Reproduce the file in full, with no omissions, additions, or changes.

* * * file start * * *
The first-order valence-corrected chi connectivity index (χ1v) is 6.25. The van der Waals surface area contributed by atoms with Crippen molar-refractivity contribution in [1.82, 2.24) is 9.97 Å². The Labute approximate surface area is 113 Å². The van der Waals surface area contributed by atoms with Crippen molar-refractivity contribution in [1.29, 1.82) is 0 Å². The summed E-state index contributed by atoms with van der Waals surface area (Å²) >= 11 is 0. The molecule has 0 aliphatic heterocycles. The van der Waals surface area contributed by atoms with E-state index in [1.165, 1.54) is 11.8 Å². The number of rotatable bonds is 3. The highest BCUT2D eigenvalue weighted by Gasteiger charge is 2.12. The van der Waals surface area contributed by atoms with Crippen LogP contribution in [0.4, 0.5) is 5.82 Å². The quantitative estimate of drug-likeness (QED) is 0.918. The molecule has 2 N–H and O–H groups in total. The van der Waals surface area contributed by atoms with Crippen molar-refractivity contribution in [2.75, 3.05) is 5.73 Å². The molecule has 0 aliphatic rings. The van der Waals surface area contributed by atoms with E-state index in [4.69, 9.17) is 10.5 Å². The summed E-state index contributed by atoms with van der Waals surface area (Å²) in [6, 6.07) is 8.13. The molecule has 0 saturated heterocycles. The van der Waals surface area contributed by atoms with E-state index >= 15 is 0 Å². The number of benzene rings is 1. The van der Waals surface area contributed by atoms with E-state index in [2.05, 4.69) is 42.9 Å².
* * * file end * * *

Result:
The first-order valence-corrected chi connectivity index (χ1v) is 6.25. The van der Waals surface area contributed by atoms with Crippen molar-refractivity contribution in [1.82, 2.24) is 9.97 Å². The Labute approximate surface area is 113 Å². The van der Waals surface area contributed by atoms with Crippen molar-refractivity contribution in [1.29, 1.82) is 0 Å². The summed E-state index contributed by atoms with van der Waals surface area (Å²) >= 11 is 0. The molecule has 0 aliphatic heterocycles. The van der Waals surface area contributed by atoms with E-state index in [1.165, 1.54) is 11.8 Å². The number of rotatable bonds is 3. The highest BCUT2D eigenvalue weighted by Gasteiger charge is 2.12. The van der Waals surface area contributed by atoms with Crippen LogP contribution in [0.4, 0.5) is 5.82 Å². The quantitative estimate of drug-likeness (QED) is 0.918. The molecule has 2 N–H and O–H groups in total. The van der Waals surface area contributed by atoms with Crippen molar-refractivity contribution in [2.75, 3.05) is 5.73 Å². The molecule has 0 aliphatic rings. The van der Waals surface area contributed by atoms with E-state index in [4.69, 9.17) is 10.5 Å². The summed E-state index contributed by atoms with van der Waals surface area (Å²) in [6, 6.07) is 8.13. The molecule has 0 saturated heterocycles. The van der Waals surface area contributed by atoms with E-state index >= 15 is 0 Å². The number of benzene rings is 1. The van der Waals surface area contributed by atoms with E-state index in [2.05, 4.69) is 42.9 Å².